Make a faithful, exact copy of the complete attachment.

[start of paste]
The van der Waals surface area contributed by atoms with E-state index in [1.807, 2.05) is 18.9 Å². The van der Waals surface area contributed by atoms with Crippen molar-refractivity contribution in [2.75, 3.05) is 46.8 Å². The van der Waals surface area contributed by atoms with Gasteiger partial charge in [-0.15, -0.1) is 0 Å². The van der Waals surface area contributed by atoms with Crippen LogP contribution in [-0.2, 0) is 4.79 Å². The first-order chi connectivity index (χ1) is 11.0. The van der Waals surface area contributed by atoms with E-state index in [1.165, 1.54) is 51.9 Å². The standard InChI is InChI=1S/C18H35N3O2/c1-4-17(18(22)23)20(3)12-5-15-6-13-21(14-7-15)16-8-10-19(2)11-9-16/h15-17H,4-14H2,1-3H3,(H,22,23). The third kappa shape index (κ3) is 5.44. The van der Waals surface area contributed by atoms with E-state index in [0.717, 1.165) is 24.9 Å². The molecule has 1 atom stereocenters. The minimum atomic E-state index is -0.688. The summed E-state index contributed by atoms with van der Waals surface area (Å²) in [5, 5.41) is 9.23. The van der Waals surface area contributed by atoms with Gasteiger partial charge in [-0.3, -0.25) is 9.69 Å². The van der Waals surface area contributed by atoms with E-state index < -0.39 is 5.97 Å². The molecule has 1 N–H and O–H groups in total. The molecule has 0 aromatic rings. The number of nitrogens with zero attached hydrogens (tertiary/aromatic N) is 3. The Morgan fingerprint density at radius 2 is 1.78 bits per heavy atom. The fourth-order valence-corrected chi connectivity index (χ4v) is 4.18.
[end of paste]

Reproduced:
The van der Waals surface area contributed by atoms with E-state index in [1.807, 2.05) is 18.9 Å². The van der Waals surface area contributed by atoms with Crippen molar-refractivity contribution in [2.75, 3.05) is 46.8 Å². The van der Waals surface area contributed by atoms with Gasteiger partial charge in [-0.15, -0.1) is 0 Å². The van der Waals surface area contributed by atoms with Crippen LogP contribution in [-0.2, 0) is 4.79 Å². The first-order chi connectivity index (χ1) is 11.0. The van der Waals surface area contributed by atoms with E-state index in [1.165, 1.54) is 51.9 Å². The standard InChI is InChI=1S/C18H35N3O2/c1-4-17(18(22)23)20(3)12-5-15-6-13-21(14-7-15)16-8-10-19(2)11-9-16/h15-17H,4-14H2,1-3H3,(H,22,23). The third kappa shape index (κ3) is 5.44. The van der Waals surface area contributed by atoms with E-state index in [0.717, 1.165) is 24.9 Å². The molecule has 1 atom stereocenters. The minimum atomic E-state index is -0.688. The summed E-state index contributed by atoms with van der Waals surface area (Å²) in [5, 5.41) is 9.23. The van der Waals surface area contributed by atoms with Gasteiger partial charge in [-0.3, -0.25) is 9.69 Å². The van der Waals surface area contributed by atoms with E-state index < -0.39 is 5.97 Å². The molecule has 1 N–H and O–H groups in total. The molecule has 0 aromatic rings. The number of nitrogens with zero attached hydrogens (tertiary/aromatic N) is 3. The Morgan fingerprint density at radius 2 is 1.78 bits per heavy atom. The fourth-order valence-corrected chi connectivity index (χ4v) is 4.18.